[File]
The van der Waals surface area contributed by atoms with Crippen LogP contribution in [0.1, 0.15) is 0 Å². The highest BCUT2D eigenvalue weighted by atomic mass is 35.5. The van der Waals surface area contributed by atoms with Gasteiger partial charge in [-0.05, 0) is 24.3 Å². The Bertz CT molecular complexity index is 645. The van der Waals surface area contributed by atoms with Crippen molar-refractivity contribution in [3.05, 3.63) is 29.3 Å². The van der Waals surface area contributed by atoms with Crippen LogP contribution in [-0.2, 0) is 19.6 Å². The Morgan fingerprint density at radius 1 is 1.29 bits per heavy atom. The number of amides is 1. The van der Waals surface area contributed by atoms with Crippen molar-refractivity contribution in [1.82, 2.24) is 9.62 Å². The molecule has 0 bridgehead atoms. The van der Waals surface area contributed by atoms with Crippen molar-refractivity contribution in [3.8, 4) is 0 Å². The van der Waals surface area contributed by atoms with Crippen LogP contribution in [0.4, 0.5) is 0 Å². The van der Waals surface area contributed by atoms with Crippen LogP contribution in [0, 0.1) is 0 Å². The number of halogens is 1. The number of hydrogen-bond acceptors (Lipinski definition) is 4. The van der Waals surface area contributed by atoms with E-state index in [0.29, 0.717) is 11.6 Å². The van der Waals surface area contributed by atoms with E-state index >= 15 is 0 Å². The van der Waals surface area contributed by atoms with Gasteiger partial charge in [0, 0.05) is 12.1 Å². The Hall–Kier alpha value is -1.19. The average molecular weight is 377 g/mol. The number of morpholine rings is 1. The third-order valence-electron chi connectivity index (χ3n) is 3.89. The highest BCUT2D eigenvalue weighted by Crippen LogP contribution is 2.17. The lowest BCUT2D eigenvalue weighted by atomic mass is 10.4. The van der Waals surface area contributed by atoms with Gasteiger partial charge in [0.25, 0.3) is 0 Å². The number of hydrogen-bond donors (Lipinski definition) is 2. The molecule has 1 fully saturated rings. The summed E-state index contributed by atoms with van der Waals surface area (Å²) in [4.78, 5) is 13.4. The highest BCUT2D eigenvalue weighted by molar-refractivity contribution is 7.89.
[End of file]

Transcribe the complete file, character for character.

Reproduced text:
The van der Waals surface area contributed by atoms with Crippen LogP contribution in [0.1, 0.15) is 0 Å². The highest BCUT2D eigenvalue weighted by atomic mass is 35.5. The van der Waals surface area contributed by atoms with Gasteiger partial charge in [-0.05, 0) is 24.3 Å². The Bertz CT molecular complexity index is 645. The van der Waals surface area contributed by atoms with Crippen molar-refractivity contribution in [3.05, 3.63) is 29.3 Å². The van der Waals surface area contributed by atoms with Crippen LogP contribution in [-0.2, 0) is 19.6 Å². The Morgan fingerprint density at radius 1 is 1.29 bits per heavy atom. The number of amides is 1. The van der Waals surface area contributed by atoms with Crippen molar-refractivity contribution in [1.82, 2.24) is 9.62 Å². The molecule has 0 bridgehead atoms. The van der Waals surface area contributed by atoms with Crippen molar-refractivity contribution in [3.8, 4) is 0 Å². The van der Waals surface area contributed by atoms with Crippen LogP contribution in [0.4, 0.5) is 0 Å². The van der Waals surface area contributed by atoms with Crippen LogP contribution in [0, 0.1) is 0 Å². The number of halogens is 1. The number of hydrogen-bond acceptors (Lipinski definition) is 4. The van der Waals surface area contributed by atoms with E-state index in [0.29, 0.717) is 11.6 Å². The van der Waals surface area contributed by atoms with E-state index >= 15 is 0 Å². The van der Waals surface area contributed by atoms with Gasteiger partial charge in [0, 0.05) is 12.1 Å². The Hall–Kier alpha value is -1.19. The average molecular weight is 377 g/mol. The number of morpholine rings is 1. The third-order valence-electron chi connectivity index (χ3n) is 3.89. The highest BCUT2D eigenvalue weighted by Crippen LogP contribution is 2.17. The lowest BCUT2D eigenvalue weighted by atomic mass is 10.4. The van der Waals surface area contributed by atoms with Gasteiger partial charge in [0.25, 0.3) is 0 Å². The number of hydrogen-bond donors (Lipinski definition) is 2. The molecule has 1 fully saturated rings. The summed E-state index contributed by atoms with van der Waals surface area (Å²) in [4.78, 5) is 13.4. The highest BCUT2D eigenvalue weighted by molar-refractivity contribution is 7.89.